P 6 - Focke Wulf Fw 58C-2 “Weihe” (1938-1959)
Page 1 (of 2)
1930-31, trials with mapping by aerial photogrammetry started in
Sweden. The Swedish Armed Forces had naturally a demand of maps of the
highest possible quality. In the middle to the 1930s, photographing from
the air had proved to be the best way of mapping large areas in a simple
way. With help of stereoscopy, differences in altitude could be
measured. This procedure is still in use.
new technique demanded not only special camera equipment but also
suitable aircraft as camera platforms. The RAK turned to Germany
to find the specialists needed to start this new activity. A Junkers W
33, specially equipped and suitable for photographing from the air, was
hired during the summer of 1937 from Lufthansa and gave some valuable
experiences. But the RAK needed more aircraft. And when the risk of a
war was becoming a reality, it was rather unpleasant to have German
reconnaissance aircraft in the Swedish territory.
It was obvious the RAK needed aircraft of their own. The aerial photography required a stable and - owing to that - a relatively large aircraft. The aircraft had also to be slow in the air to give sharp photographic exposures. Soon a suitable type was found - the German Focke Wulf Fw 58 Weihe. It was from the beginning a light transport intended for the civil marked, but as the war come closer, the aircraft was adapted for military use. The “Weihe” (named after a bird, in English Harrier) was produced in the following main versions:
- The original version. It flew
for the first time in 1935 as a six-seat civil light transport, but was
also used as a trainer.
- Light bomber, equipped with
Rheinmetall Borsig MG (Maschinengewehre) 15 machine guns in a glazed
nose and in a dorsal turret, and 25 Kg bombs;
- Another transport variant,
equipped with doors in the fuselage sides (right over the wings). This
was the most produced variant.
- Civilian transport for six
passengers, with a higher rear fuselage (to give more spacious
- Ambulance aircraft (nicknamed
- A seaplane variant.
aircraft had a welded steel-tube fuselage, which was covered both with
duralumin and fabric. It had in some way an unusual design. The low set
semi-cantilever wings were braced from the engine nacelles upwards to
the fuselage. The tailplane was mounted forward of the fin and was braced from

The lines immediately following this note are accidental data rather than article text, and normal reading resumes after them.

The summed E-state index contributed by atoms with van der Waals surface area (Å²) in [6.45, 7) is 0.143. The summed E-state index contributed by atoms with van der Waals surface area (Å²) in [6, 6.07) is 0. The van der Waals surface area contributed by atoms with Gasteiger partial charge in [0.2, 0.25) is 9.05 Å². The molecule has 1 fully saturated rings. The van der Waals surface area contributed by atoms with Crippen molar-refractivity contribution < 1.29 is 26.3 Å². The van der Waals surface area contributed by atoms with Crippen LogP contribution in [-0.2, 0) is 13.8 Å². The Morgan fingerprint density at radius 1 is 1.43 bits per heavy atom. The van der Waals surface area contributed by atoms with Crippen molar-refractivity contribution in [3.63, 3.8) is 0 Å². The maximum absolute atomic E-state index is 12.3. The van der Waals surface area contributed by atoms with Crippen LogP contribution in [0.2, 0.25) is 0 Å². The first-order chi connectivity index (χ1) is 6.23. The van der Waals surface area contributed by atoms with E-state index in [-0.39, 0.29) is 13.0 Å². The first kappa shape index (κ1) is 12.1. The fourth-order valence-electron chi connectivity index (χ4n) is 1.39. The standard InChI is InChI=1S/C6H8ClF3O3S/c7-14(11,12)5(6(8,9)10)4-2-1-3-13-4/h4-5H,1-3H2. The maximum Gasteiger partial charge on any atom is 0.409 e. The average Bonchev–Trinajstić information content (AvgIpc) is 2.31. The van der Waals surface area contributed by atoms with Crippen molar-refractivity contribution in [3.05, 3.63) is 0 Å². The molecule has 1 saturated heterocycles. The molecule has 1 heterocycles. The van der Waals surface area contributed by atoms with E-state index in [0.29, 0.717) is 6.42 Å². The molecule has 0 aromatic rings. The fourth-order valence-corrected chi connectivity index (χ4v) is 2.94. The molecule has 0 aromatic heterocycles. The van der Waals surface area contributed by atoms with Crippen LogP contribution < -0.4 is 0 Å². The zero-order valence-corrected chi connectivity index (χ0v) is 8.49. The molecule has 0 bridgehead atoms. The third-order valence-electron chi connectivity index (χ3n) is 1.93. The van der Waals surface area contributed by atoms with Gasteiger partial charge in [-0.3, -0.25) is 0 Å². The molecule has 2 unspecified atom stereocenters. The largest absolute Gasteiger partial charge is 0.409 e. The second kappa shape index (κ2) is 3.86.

below. The undercarriages retracted into the engine nacelles.
Argus As 10C eight-cylinder inverted-vee air-cooled engines
powered the Swedish variant, each delivering 240 hp.
four Fw 58C were delivered to Sweden and RAK – with the restriction that
they should be used exclusively for mapping service. Two were delivered
in 1938 and 1940 respectively and were given the civil registrations SE-KAA and
SE-KAB. As the aircraft were operated by the Air Force, they also
carried the national roundel – the three crowns. They got the
designation P 6, but no individual Air Force numbers.
camera equipment consisted of a Zeiss Rb 20/30. The aircraft were
painted in a lighter green than usually used at this time. The underside
was light grey. A pilot and a photographer, sometimes joined by a
mechanic, manned the P 6.
P 6 were used intensely during the mapping season; i.e. spring, summer
and early autumn. The demand increased still more after the outbreak of
WWII. The delivery of SE-KAB in February 1940 was therefore a relief.
Unfortunately SE-KAA crashed in the summer of 1943. The crew was saved
but the aircraft was totally damaged.
now desperately needed new aircraft for aerial mapping. Luckily for us,
Germany’s had an equivalent need for ball bearings. The annual trade
agreement with Germany secured the delivery of two new Fw 58C to Sweden
in exchange for more ball bearings to Germany.
Swedish authorities approved the two new P 6 – SE-KAC and SE-KAD –
in March 1944. When the war was over in the next spring, the demand of
aerial mapping in fact increased. The civil market had found the
advantages of the photographic map. On the same time, the mapping
activity had got a more civilian nature. The pilots were now civilians. Some years later, also the maintenance of the aircraft was
taken over by civilian contractors. New aircraft were bought from France
(Nord NC 701 Martinet, a French copy of the German Siebel S204D) were
purchased. In Sweden, they were usually called “the Siebels”.
The drawning at top by POGO shows SE-KAD, the last of the P 6s, in the end of its service (it was grounded for good in 1959). The aircraft is now re-painted in silver and, just as the “Siebels”, with registration letters and engine cowlings in blue.
other drawings are also made by Per Olof Olofsson, “POGO”, Trollhättan.
All photos from the collection of Lars E. Lundin, Västervik.
14,16 m. Span: 21,05 m. MTOW:
2925 kg. Maximum speed: 254 km/h.
SE-KAB in flight
Changing spark plugs on SE-KAA. Brattforsheden 1942
|© Lars Henriksson||